PIONEER CITIZENS OF HARRISON.
Reminiscencesof the First Presbyterian Church of Clarksburg.
Special Correspondent of the Telegram.
Now thatthe old brick building in which that church has so long worshiped has been torndown to be replaced by a new house, it may be of interest to recall some of theearly incidents of that church in which many of the oldest and best families ofClarksburg and vicinity took a conspicuous part. These facts are taken from the original papers, and the writer isunder obligation to Hon. John J. Davis and W. H. Freeman, cashier of the WestVirginia Bank, for access to the documents.
Thefirst entry signed by P. Chapin, clerk, reads.
WHEREAS,The Rev. Asa Brooks, of the congregation of French Creek, and of the Presbyterianchurch within the bounds of the Redstone Presbytery, duly authorized to preachthe gospel, administer the ordinances, and establish churches within saidbounds together with David Phillips, Roswell Knowlton and Pascal Young rulingElders of the French Creek church on the 10th day of October, 1829,at the Methodist meeting house in Clarksburg did proceed to establish aPresbyterian church in the said town of Clarksburg. The session having been opened with prayer, the following personsappeared as candidates for admission to the fellowship of the church, who afterhaving been examined as to their faith and experimental knowledge of the truthof the gospel were received by unanimous vote, viz:
JohnWilson, Jr., and Margaret, his wife, John Hursey, Nancy G. Chapin, wife ofPhineas Chapin, William Shields and John Lindsay.
Thefollowing persons were received by letter from other churches, viz: PhineasChapin, Elisha Hall, Eleanor Wynn, Eliza Davis, wife of John Davis, NancyHarry, Nancy Lefever, John Garrett, and wife, John Reed and wife, CatherineArmstrong and Jane Stein. The membersthen proceeded to the election of ruling Elders, whereupon the followingpersons were unanimously elected: John Wilson, Jr., Phineas Chapin and JohnHursey. Eliza Davis mentioned above was the mother of Hon John J. Davis. She joined the church in Philadelphia at theage of twelve years, and brought her letter to this church from the Morgantownchurch. John Garrett, many of whosedescendants still live in this county, brought his letter from a church inIreland, the following being a copy of the original:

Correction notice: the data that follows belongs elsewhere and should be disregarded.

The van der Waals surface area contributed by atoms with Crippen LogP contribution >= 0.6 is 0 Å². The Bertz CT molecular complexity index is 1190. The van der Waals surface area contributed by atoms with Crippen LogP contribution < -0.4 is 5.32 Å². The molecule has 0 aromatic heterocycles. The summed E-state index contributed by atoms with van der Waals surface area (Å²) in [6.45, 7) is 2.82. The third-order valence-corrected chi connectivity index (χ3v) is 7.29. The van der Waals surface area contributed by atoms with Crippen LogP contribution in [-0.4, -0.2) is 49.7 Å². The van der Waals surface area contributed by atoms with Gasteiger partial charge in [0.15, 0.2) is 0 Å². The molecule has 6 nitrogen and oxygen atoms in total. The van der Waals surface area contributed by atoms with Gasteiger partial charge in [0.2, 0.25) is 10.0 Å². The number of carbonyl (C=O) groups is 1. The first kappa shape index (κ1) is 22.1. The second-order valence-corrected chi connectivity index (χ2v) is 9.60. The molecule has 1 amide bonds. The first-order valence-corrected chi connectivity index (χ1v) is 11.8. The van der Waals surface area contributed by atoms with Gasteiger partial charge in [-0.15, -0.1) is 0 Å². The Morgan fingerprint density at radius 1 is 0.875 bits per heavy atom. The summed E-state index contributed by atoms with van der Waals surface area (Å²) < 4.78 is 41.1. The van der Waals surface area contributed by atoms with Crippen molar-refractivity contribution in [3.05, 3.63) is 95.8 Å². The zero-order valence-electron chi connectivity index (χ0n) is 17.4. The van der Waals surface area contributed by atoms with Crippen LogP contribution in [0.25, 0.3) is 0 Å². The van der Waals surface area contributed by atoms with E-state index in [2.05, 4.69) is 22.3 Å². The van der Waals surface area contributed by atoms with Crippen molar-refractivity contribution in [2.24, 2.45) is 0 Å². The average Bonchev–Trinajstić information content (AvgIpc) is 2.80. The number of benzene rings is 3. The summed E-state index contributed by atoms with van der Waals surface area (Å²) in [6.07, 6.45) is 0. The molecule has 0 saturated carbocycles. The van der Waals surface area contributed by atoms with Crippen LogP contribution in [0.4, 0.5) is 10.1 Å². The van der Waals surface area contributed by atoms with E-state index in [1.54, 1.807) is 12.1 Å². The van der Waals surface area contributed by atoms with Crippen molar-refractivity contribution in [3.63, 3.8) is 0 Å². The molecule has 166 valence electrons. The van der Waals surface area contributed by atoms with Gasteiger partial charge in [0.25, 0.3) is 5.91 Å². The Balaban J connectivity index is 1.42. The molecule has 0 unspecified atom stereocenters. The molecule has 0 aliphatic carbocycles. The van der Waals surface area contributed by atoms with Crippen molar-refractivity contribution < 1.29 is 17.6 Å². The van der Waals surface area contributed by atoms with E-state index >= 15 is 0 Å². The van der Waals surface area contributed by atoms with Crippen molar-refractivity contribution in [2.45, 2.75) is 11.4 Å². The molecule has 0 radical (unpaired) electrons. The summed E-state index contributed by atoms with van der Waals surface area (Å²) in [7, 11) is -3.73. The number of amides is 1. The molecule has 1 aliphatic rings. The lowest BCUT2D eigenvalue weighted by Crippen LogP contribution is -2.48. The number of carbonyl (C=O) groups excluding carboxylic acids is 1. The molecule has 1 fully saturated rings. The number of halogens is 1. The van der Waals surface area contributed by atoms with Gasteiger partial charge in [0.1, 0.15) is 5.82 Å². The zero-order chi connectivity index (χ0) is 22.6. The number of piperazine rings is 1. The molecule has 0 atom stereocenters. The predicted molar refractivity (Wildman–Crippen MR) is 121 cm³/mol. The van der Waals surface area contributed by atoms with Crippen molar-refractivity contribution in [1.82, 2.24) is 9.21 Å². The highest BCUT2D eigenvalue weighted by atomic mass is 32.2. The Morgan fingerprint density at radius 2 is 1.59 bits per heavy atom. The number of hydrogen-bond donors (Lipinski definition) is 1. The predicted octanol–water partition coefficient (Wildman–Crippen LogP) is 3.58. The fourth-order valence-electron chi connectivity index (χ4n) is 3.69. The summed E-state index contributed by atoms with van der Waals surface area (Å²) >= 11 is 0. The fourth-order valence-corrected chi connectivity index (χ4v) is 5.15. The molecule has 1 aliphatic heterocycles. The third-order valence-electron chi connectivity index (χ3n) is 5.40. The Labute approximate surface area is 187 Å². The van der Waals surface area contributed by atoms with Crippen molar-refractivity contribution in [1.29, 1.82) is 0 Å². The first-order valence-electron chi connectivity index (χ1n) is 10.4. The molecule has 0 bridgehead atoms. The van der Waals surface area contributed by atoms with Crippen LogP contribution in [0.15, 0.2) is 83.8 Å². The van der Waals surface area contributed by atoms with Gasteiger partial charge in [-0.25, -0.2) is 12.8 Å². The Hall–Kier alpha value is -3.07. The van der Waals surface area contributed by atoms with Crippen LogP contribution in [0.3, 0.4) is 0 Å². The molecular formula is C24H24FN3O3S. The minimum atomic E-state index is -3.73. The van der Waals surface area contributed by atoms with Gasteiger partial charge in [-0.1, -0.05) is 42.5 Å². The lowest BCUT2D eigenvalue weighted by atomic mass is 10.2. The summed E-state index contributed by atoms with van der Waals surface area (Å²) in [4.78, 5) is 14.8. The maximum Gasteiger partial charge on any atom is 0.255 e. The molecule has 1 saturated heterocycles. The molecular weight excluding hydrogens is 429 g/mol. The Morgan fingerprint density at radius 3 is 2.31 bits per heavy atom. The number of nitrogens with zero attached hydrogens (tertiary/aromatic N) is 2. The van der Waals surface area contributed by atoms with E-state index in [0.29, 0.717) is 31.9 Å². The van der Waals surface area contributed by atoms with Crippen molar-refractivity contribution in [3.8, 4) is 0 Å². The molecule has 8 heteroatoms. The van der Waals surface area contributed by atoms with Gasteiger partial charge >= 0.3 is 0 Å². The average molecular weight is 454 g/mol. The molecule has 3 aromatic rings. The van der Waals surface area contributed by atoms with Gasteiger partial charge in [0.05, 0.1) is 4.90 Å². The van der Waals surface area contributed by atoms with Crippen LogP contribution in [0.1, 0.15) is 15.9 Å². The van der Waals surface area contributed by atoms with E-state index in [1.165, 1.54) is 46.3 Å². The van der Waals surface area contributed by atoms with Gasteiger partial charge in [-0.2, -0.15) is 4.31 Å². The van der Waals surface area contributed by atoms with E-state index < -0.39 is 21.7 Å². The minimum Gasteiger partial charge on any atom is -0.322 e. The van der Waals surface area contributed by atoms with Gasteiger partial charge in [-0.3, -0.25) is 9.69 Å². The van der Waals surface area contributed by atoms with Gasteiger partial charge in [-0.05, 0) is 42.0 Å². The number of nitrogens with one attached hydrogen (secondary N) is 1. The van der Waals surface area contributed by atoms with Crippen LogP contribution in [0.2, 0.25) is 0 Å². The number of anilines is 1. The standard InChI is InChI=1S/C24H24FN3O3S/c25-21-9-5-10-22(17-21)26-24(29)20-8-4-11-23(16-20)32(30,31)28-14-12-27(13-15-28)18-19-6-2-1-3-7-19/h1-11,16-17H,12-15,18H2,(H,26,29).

“ThatJohn Garret is a single person of good character, a regular member of thiscongregation and in full communion.” Certified at Dramara, this 12th day of May 1816, by order ofsession.
Clerk and Mod.
Thefirst adult baptisms were Mrs. Margaret Wilson, wife of John Wilson, Jr., andJohn Hursey, on the second Sabbath of October 1829. On the same day the first infant baptism occurred being BenjaminBray Wilson, and John James Wilson, children of John and Margaret Wilson. Within the next few years we find among thenames of the members, Albert G. Flanigan and Elizabeth, his wife, Catherine P.Harper[,] wife of James Harper, Joshua Bosworth and wife and Joshua Bosworth,Jr., Thomas A. Hornor, Martha Hornor, James A. Duncan, Rachel Haymond, EllenStewart, Wm. Cater, Jacob M. Elb, Benjamin F. Barr, I. P. Chapin, AndrewMearns, James Campbell, Leroy Gaston, Prudence Duncan, wife of E. S. Duncan,Catherine Williams, Mariah Elizabeth Moore, Jane Furguson, D. A. Coplin, MarthaWerniger, A. Werniger, Rachel Moore, Preston Moore Adams, Arthur Sparhawk,Eliza Owens, Patsey Wilson, Harriet B. Jackson, wife of W. L. Jackson, JohnDavis, and George Sommerville who were elected and ordained Elders. (John Davis was the father of Hon. J. J.Davis.) Deborah Smith, wife of Abel T.Smith, John A. Stein, Matilda Stein, James P. Bartlett, John A. Steinspring,Catherine Dever, Sarah A. Camden, wife of G. D. Camden, William A. Harrison andAnna Harrison. James Carlisle and NancyCarlisle, Emeline Robinson, Warren, Julia C., F. W., and Emma Morgan, HarrietCriss. Dr. A. M. Austin, Thomas P.Reynolds and wife, of Limestone, John Johnson and wife, William W. and HettyYoung, Dr. A. F. Barnes and Adaline Barnes, John C. McCaulsion, Hannah Minor.